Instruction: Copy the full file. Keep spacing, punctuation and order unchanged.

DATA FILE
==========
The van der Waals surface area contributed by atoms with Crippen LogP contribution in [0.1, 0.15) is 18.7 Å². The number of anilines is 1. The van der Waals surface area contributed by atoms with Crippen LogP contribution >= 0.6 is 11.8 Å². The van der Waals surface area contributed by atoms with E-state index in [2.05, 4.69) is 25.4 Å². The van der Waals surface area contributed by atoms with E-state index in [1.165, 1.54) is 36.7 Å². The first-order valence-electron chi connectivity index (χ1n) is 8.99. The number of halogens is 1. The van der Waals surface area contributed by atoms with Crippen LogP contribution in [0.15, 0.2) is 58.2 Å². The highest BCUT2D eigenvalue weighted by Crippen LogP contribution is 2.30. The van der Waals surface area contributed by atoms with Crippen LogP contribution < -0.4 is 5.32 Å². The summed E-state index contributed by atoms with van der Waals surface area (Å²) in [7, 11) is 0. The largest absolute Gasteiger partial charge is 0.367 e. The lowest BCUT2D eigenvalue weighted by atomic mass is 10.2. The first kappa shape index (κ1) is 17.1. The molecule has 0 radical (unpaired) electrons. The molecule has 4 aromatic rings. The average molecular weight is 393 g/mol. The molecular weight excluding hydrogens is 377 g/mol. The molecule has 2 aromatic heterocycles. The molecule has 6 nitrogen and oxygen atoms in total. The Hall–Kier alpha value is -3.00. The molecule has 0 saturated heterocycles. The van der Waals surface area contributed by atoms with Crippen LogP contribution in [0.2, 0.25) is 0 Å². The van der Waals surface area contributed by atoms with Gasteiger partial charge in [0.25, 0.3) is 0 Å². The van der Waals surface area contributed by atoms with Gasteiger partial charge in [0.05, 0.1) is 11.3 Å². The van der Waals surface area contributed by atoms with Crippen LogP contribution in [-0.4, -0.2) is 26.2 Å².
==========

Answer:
The van der Waals surface area contributed by atoms with Crippen LogP contribution in [0.1, 0.15) is 18.7 Å². The number of anilines is 1. The van der Waals surface area contributed by atoms with Crippen LogP contribution >= 0.6 is 11.8 Å². The van der Waals surface area contributed by atoms with E-state index in [2.05, 4.69) is 25.4 Å². The van der Waals surface area contributed by atoms with E-state index in [1.165, 1.54) is 36.7 Å². The first-order valence-electron chi connectivity index (χ1n) is 8.99. The number of halogens is 1. The van der Waals surface area contributed by atoms with Crippen LogP contribution in [0.15, 0.2) is 58.2 Å². The highest BCUT2D eigenvalue weighted by Crippen LogP contribution is 2.30. The van der Waals surface area contributed by atoms with Crippen LogP contribution < -0.4 is 5.32 Å². The summed E-state index contributed by atoms with van der Waals surface area (Å²) in [7, 11) is 0. The largest absolute Gasteiger partial charge is 0.367 e. The lowest BCUT2D eigenvalue weighted by atomic mass is 10.2. The first kappa shape index (κ1) is 17.1. The molecule has 0 radical (unpaired) electrons. The molecule has 4 aromatic rings. The average molecular weight is 393 g/mol. The molecular weight excluding hydrogens is 377 g/mol. The molecule has 2 aromatic heterocycles. The molecule has 6 nitrogen and oxygen atoms in total. The Hall–Kier alpha value is -3.00. The molecule has 0 saturated heterocycles. The van der Waals surface area contributed by atoms with Crippen LogP contribution in [0.2, 0.25) is 0 Å². The van der Waals surface area contributed by atoms with Gasteiger partial charge in [0.25, 0.3) is 0 Å². The van der Waals surface area contributed by atoms with Gasteiger partial charge in [0.05, 0.1) is 11.3 Å². The van der Waals surface area contributed by atoms with Crippen LogP contribution in [-0.4, -0.2) is 26.2 Å².